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Monday, June 13, 2016

creativity requires a state of grace




“I have an idea for a ‘play.’ Summer’s night. Someone on a seat. And voices speaking from the flowers.”

- Virginia Woolf, from a diary entry dated 19 January 1935






"The poet must not only write the poem but must scrutinize the world intensely, or anyway that part of the world he or she has taken for subject. If the poem is thin, it is likely so not because the poet does not know enough words, but because he or she has not stood long enough among the flowers—has not seen them in any fresh, exciting, and valid way."

- Mary Oliver, from A Poet's Handbook







For the sake of a single poem,
you must see many cities,
many people and things,
you must understand animals,
must feel how birds fly,
and know the gesture which small flowers
make when they open in the morning.

- Rilke






"When I’m writing the way I want, the way I love, which is without thinking about what I’m writing, a strange thing happens: I feel simultaneously the most myself I could possibly be, and at the same time totally relieved of self. I become, I guess, a version of myself that isn’t filtered through the detritus and clutter of experience. We can’t control so much of what happen to us in life. Even our own actions unfold in time in ways we can’t possibly imagine. But there is someone inside who remains untouched by all of that. That person may not really exist in the light, but she is there, waiting, in the dark."

- Kathryn Harrison, from an article on The Atlantic, "To Write, Stop Thinking"


From the same article:

"I have to write. It’s not an option. When I write, I am literally building myself a place in which to live. Once I’m firmly established within the narrative I pop awake in the morning and it’s the first thing I think about. Not in an analytical way, as in “Oh, I haven’t really reached the crisis point and it’s already page 200—I’d better work on that.” It’s very much just running towards and into the place I most want to be.
When I can’t go to that place, I feel anxious and unhappy. I love writing, and I’m miserable without it—and as time goes by, the people around me are miserable also.
It’s funny, I teach writing, and before I taught I never would guessed the thing I say most often is: “Please stop thinking.” But people really write better without thinking, by which I mean without self-consciousness."





each day's terror, almost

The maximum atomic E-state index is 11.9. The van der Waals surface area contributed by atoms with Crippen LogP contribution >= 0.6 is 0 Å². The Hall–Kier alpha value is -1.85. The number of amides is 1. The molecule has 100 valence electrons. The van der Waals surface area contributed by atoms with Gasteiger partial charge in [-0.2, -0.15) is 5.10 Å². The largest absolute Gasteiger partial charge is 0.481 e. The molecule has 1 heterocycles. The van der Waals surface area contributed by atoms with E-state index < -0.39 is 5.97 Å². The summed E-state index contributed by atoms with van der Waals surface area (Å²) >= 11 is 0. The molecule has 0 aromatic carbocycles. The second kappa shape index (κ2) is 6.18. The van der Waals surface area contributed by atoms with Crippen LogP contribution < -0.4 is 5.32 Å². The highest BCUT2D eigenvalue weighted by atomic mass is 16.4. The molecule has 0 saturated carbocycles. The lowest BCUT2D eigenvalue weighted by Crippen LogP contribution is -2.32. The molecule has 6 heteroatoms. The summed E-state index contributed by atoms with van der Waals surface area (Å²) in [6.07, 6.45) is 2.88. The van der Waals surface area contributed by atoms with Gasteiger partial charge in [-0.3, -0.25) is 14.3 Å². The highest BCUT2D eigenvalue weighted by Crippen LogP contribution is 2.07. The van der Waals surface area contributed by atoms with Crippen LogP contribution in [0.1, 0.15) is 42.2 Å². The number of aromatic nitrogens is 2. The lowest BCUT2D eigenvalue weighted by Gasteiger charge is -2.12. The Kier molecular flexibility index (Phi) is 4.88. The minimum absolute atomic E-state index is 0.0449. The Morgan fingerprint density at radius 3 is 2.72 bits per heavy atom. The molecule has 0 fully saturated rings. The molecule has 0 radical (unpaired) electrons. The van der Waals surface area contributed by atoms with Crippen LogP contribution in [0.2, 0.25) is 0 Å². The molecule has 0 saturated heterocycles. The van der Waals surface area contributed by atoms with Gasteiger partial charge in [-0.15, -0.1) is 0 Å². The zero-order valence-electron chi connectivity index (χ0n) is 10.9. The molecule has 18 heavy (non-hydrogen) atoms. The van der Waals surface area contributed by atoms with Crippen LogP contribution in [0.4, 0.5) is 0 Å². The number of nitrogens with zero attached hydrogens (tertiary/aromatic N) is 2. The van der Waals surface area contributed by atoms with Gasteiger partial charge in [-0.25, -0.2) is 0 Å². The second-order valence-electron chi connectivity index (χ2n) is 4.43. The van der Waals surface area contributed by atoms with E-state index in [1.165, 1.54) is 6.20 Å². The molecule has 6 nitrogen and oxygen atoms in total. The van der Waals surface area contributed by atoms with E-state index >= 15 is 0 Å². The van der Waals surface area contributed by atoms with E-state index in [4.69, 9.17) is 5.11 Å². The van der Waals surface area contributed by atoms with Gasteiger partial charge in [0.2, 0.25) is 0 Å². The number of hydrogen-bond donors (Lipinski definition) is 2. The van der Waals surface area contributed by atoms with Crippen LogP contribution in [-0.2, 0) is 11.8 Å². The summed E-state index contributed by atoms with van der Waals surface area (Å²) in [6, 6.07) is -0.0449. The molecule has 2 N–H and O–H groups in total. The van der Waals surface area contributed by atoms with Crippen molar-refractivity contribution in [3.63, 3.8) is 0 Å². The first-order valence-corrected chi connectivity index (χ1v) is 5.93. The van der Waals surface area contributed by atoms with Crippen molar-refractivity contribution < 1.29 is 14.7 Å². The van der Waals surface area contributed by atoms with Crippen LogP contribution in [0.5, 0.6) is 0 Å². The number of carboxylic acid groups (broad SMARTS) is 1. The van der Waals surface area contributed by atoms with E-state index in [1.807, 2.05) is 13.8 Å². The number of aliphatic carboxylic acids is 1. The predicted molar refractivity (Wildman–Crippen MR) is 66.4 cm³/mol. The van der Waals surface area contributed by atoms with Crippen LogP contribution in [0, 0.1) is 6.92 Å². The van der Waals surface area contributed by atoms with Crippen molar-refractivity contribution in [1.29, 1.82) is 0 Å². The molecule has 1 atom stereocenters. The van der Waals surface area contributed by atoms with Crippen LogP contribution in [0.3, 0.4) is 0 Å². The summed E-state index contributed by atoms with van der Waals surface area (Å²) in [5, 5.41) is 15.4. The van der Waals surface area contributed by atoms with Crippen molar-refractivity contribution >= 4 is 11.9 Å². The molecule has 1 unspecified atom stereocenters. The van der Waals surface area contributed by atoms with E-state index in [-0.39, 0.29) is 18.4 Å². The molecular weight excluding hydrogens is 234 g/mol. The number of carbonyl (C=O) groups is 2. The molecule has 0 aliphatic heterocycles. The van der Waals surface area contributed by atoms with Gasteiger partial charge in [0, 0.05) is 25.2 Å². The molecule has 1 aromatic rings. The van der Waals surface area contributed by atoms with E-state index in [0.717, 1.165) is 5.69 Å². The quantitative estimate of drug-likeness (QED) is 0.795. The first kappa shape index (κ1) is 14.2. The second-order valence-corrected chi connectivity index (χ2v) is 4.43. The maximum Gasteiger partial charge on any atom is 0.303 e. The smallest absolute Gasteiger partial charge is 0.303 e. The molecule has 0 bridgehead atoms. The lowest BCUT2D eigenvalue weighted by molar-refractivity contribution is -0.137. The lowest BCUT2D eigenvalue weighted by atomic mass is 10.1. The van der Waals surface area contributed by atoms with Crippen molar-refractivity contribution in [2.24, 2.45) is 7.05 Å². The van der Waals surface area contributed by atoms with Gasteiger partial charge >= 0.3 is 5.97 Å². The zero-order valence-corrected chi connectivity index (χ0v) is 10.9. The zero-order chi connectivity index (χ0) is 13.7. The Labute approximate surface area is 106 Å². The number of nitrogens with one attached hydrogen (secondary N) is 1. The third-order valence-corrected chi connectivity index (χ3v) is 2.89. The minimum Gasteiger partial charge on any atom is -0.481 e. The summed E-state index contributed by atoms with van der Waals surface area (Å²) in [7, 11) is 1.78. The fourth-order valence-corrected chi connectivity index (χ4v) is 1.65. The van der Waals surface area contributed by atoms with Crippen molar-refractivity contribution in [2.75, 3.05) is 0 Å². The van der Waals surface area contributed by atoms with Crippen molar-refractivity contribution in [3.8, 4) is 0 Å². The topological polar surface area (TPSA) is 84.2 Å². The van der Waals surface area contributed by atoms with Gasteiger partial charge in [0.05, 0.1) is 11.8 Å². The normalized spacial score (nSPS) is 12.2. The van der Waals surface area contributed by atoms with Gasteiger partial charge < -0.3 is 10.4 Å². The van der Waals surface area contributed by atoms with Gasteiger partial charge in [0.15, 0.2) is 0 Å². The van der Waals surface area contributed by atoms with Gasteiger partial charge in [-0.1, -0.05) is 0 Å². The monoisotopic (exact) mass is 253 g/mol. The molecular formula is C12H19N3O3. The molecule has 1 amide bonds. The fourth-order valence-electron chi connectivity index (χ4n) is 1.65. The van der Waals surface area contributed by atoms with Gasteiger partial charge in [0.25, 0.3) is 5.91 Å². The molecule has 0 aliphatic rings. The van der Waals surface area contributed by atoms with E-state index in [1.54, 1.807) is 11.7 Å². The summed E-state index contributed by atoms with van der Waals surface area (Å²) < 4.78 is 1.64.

a form of boredom—madmen
at the wheel and
stepping on the gas and
the brakes no good-
and each day one,
sometimes two, morning glories,
faultless, blue, blue sometimes
flecked with magenta, each
lit from within with
the first sunlight.

- Denise Levertov

{source}






"Among the roses, she seemed thoroughly out of place. One can tell instinctively what sort of flower a person would be if born a plant, and her genus certainly wasn't the rose, with its shameless carmine unfolding - the rose is no innocent. I felt immediately that Emerence could never be one, though I still knew nothing about her, or what she would one day become." 

- from The Door, by Magda Szabo


By now you might have read about, or come across this novel, The Door. Or perhaps you've read it. For me, it's the best book I've read in ages. I love it. I've already reverently placed it on my top 10 novels, among the novels I can't live without and I know I'll return to it over and over. 

(I've placed the book on my recommended shelf, above). 

I'm terrible at talking about the novels that I love and revere. Part of me doesn't want to tell anyone about this book or that I've read it at all. I don't want to talk about it with anyone, I just want to carry it around inside me. 

So instead, here is a review in the NYTimes by Claire Messud. 

Maybe it will remind you a little bit of Rumi and the Red Handbag, because both books are about female friendship. I saw The Door on a list of books about women's friendships recently....But what it immediately reminded me of was work by Clarice Lispector. The Passion According to G.H. mostly, but also The Hour of the Star.  And you know how I feel about those books. 




From a review in The Guardian:
It was Virginia Woolf who first drew attention to the relationship between creative output and domestic chores. There are no 17th-century female poets, she wrote, because "Shakespeare's sister" was too busy mending stockings or watching the stew. Centuries later, and with cash to spare, the great-granddaughters of Shakespeare's sister have been solving this problem with hired help. In The Door, Hungary's most famous living author, Magda Szabó, gives a rare insight into the precarious relationship between the "lady writer" and her woman who does.



From near the end of the book when Emerence is in hospital:

"I would have loved to write, but as I've said, creativity requires a state of grace. So many things are required for it to succeed - stimulus and composure, inner peace and a kind of bitter-sweet excitement - and these elements were missing." 


And earlier:

"I hadn't been able to write a single line, but then the ebb and flow of writing involves, even on good days, being in a state of grace. The situation had drained my energy. Cheerfulness keeps you fresh, its opposite exhausts."

and

"From the very first day of the new year, it was as if an invisible hand were turning the mysterious tap from which good and bad flowed into people's lives, sometimes off, and sometimes on."






Okay, so I too, have been looking for that state of grace, trying to arrange my life as I always do, always have, around the possible act of writing. But yes, there are so many things that need to be in place for this to happen.